The World Health Organization (WHO) cites energy-dense foods (which are high in sugar and fat) as a cause of obesity. Data from the WHO shows that the worldwide "prevalence of overweight and obesity among children and adolescents aged 5-19 has risen dramatically from just 4% in 1975 to just over 18% in 2016."
The new study may have pulled back the curtain on some of McDonald's social marketing strategies, but what happens next is up to consumers. Cassidy thinks that people will pay attention to the data—especially if public health professionals share the studies with their patients.
The researchers hope that the study will encourage McDonald's and other fast-food companies to think about how their marketing strategies could be negatively impacting health outcomes; a step that Cassidy said "is critically important in countries that must address the double burden of both infectious diseases and non-infectious, chronic diseases."
Ultimately, public health policies may need to be created to help consumers learn how to recognize and respond to targeted social media ads.
For example, Cassidy suggested that the data could be used to develop "prevention and intervention programs that will help adults and children recognize these ads and make food choices that are more aligned with their own hunger signals, personal values, and culture."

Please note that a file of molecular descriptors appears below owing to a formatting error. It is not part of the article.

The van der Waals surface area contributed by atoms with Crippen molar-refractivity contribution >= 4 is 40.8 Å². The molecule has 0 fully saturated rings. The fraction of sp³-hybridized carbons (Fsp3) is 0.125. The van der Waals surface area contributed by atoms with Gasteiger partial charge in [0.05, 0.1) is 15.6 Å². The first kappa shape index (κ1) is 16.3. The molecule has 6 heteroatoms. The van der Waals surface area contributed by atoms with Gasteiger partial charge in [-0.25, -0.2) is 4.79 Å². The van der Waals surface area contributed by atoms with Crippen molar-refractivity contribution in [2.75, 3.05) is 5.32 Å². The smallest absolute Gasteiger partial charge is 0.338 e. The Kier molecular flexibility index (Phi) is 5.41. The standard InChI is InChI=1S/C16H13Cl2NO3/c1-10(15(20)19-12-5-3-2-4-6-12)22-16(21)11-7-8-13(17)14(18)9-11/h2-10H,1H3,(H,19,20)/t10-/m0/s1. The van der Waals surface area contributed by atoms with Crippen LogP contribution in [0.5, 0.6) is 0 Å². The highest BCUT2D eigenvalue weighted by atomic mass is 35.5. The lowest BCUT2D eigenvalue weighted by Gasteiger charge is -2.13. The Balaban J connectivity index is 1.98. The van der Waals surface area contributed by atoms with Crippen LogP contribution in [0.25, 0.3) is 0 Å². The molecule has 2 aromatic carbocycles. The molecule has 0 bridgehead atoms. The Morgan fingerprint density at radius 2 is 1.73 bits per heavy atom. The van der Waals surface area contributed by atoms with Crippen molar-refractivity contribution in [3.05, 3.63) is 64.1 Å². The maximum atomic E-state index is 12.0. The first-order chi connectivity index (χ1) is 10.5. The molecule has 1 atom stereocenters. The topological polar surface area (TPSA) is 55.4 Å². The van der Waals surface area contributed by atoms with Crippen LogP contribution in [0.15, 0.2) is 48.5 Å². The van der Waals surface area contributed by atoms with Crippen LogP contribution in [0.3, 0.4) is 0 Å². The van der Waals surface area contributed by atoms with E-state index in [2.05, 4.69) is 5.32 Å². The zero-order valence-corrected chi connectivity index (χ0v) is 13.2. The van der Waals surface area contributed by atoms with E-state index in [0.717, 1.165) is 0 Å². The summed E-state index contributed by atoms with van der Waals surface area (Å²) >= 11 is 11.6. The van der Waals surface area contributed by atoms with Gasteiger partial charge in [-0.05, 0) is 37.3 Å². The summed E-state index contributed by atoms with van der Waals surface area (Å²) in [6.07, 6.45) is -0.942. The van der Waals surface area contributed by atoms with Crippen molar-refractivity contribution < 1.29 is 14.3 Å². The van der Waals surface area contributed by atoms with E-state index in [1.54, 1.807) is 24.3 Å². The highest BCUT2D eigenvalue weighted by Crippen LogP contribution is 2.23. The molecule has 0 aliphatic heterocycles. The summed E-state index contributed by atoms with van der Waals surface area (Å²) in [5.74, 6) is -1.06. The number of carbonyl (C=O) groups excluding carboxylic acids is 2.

Still, such education could prove to be a challenge. As Cassidy pointed out, "digital and social media ads are designed to look like 'normal' Instagram posts, which can make it hard for adults, children, and even parents to recognize when they are seeing an ad."
Any food, including fast-food, can be enjoyed in moderation by kids and adults. However, research is starting to show that sophisticated digital marketing strategies—many of which are targeted at kids—may have "unprecedented effects" on consumers' choices.